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Episode 2592             Episode 2594
Episode 2593

Marasmius rotula
Mon, 2024-Jun-10 01:11 UTC
Length - 2:25

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Welcome to featured Wiki of the Day where we read the summary of the featured Wikipedia article every day.

The featured article for Monday, 10 June 2024 is Marasmius rotula.

Marasmius rotula is a common species of agaric fungus in the family Marasmiaceae. Widespread in the Northern Hemisphere, it is commonly known variously as the pinwheel mushroom, the pinwheel marasmius, the little wheel, the collared parachute, or the horse hair fungus. The type species of the genus Marasmius, M. rotula was first described scientifically in 1772 by mycologist Giovanni Antonio Scopoli and assigned its current name in 1838 by Elias Fries.

The fruit bodies, or mushrooms, of M. rotula are characterized by their whitish, thin, and membranous caps up to 2 cm (0.8 in) wide that are sunken in the center, and pleated with scalloped margins. The slender and wiry black hollow stems measure up to 8.0 cm (3.1 in) long by 1.5 mm (0.06 in) thick. On the underside of the caps are widely spaced white gills that are attached to a collar encircling the stem. The mushrooms grow in groups or clusters on decaying wood such as fallen twigs and sticks, moss-covered logs, and stumps.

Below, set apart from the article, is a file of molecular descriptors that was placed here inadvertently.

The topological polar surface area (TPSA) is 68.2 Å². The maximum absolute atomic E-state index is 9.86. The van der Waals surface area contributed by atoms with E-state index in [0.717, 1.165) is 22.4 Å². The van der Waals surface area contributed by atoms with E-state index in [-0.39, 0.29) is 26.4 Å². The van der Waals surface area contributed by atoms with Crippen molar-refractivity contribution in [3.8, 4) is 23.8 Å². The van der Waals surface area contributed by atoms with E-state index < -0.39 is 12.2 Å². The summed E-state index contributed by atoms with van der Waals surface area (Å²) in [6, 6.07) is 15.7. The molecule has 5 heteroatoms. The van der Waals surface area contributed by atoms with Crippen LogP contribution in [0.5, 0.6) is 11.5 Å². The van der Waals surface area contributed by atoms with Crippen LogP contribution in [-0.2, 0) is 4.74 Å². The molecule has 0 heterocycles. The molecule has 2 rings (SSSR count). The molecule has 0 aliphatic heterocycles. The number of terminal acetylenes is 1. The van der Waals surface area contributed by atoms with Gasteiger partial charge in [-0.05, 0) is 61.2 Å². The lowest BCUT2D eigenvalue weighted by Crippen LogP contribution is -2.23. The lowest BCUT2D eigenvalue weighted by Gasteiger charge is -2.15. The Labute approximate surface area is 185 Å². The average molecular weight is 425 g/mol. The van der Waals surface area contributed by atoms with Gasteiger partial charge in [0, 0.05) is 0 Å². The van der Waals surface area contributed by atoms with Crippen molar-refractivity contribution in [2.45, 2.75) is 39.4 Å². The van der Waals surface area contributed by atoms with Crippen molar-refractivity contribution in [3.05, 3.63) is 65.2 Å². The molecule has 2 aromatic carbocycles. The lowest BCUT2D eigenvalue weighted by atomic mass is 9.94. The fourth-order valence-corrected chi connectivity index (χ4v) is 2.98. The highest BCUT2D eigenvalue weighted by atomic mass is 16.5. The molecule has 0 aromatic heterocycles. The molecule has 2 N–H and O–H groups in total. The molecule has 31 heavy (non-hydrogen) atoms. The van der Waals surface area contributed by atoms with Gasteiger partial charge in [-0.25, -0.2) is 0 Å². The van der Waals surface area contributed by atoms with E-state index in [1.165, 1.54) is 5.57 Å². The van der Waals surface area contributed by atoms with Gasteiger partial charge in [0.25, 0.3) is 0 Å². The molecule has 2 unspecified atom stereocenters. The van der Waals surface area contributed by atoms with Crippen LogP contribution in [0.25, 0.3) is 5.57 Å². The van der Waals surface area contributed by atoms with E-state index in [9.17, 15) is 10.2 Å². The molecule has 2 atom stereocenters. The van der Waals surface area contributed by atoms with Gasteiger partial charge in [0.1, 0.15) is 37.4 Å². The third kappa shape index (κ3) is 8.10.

Unlike other mushrooms known to release spores in response to a circadian rhythm, spore release in M. rotula is dependent upon sufficient moisture. Dried mushrooms may revive after rehydrating and continue to release spores for up to three weeks—a sustained spore production of markedly longer duration than other typical agarics. There are several species of Marasmius with which M. rotula might be confused due to somewhat similar overall appearances, but differences in size, gill arrangement, and substrate are usually sufficient field characteristics to distinguish them. M. rotula mushrooms are not generally considered edible. They produce a unique peroxidase enzyme that is attracting research interest for possible use in bioengineering applications.

This recording reflects the Wikipedia text as of 01:11 UTC on Monday, 10 June 2024.

For the full current version of the article, see Marasmius rotula on Wikipedia.

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